Donald Trump’s Sons Under Fire for ‘Brutal Hunting’

Donald Trump, Jr. and Eric Trump have drawn the ire of PETA after photos surfaced showing the brothers on a wild game hunting trip in Zimbabwe last year.

TMZ first posted photos from the trip under the headline, “Donald Trump’s Sons Ignite War Over Animal Butchery.” During the hunting trip, the Trump sons reportedly killed a number of exotic animals, including an elephant, crocodile, kudu, civet cat and waterbuck.

Trump was quick to defend his sons, telling TMZ, “My sons love hunting. They’re hunters and they’ve become good at it. I know that anything they did was 100% OK in terms of the hunting community.” However, Trump was equally quick to note that he himself does not share in the sport, saying, “I am not a believer in hunting and I’m surprised they like it.”


In one of the more controversial photos, Donald Jr. is seen grinning broadly while holding the severed tail of an elephant in his hands. He defended his actions on his Twitter account, saying that he was simply taking part in a local custom.

In a joint statement released by the Trump brothers, they defended their actions and noted that all of the meat killed in their hunting expedition was donated to local villagers.

Source: Yahoo News

Image: Wikileaks News

Amateur Artist Cracks Da Vinci ‘Zoo’ Code

An artist claims to have cracked a 500-year-old mystery surrounding the Mona Lisa – by spotting a series of zoo animals hidden in the painting. Ron Piccirillo believes it is possible to see the heads of a lion, an ape and a buffalo floating in the air around the subject’s head along with a crocodile or snake coming out of the left hand side of her body.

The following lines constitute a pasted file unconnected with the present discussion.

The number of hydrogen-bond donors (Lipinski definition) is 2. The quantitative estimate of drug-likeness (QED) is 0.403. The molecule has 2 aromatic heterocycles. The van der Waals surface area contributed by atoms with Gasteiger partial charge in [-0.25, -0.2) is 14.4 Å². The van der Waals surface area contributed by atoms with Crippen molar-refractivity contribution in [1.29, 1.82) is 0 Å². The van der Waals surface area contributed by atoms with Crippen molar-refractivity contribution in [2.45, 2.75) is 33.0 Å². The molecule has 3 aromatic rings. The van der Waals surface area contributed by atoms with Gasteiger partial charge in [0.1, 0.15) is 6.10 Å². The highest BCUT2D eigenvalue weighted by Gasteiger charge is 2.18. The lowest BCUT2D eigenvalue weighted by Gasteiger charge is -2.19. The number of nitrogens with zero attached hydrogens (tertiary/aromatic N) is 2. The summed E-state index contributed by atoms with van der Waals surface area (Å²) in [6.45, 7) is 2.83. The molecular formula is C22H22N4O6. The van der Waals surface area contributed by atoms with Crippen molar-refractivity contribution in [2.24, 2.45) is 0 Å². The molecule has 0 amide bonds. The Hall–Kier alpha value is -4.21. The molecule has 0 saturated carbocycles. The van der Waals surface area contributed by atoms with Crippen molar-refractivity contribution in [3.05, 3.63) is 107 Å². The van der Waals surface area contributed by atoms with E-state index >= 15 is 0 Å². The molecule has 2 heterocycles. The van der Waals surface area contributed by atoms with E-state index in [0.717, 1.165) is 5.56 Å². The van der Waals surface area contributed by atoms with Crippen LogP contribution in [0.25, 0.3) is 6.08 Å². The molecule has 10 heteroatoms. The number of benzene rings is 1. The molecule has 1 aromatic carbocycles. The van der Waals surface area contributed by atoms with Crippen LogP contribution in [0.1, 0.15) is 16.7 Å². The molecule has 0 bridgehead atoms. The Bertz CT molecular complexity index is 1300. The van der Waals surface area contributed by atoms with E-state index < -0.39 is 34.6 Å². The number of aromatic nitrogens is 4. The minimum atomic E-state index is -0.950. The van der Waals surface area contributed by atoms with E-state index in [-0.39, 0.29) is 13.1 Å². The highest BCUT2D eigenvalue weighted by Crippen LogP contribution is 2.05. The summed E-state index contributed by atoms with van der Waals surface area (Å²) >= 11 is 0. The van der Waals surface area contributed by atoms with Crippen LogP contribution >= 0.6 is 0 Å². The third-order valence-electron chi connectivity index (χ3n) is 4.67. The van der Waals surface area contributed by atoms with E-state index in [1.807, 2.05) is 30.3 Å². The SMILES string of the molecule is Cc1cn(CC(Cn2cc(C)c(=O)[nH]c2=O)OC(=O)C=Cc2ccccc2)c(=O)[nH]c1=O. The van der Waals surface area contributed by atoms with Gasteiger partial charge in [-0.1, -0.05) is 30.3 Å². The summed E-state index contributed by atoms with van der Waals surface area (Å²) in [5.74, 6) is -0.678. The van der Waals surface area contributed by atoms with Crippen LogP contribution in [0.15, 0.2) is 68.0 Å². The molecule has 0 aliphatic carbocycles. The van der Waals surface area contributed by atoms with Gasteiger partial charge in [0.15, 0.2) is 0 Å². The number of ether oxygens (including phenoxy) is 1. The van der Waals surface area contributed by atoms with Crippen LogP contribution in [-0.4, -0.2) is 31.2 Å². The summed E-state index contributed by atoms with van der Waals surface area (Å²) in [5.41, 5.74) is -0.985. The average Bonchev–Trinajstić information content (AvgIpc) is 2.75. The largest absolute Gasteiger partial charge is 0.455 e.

The amateur oil painter and graphic designer based in New York says he followed a series of instructions set out by the artist Leonardo da Vinci to decipher the image and claims his discovery cracks open the meaning of the work, painted in 1519. That the Mona Lisa is actually a representation of envy.

Mr. Piccirillo claims to have found similar hidden images in works by other Renaissance painters such as Titian and Rafael. It was when he turned the painting on its side that he first noticed the lion’s head. He also said he had found either a crocodile or snake by following the instructions of da Vinci’s journals.

“This is the key to understanding how Leonardo and many other Renaissance artists hid subjects in their artwork. If you know to look for them, they are there,” Piccirillo says. “It’s not every day you spot something that has gone unnoticed for 500 years.”

 

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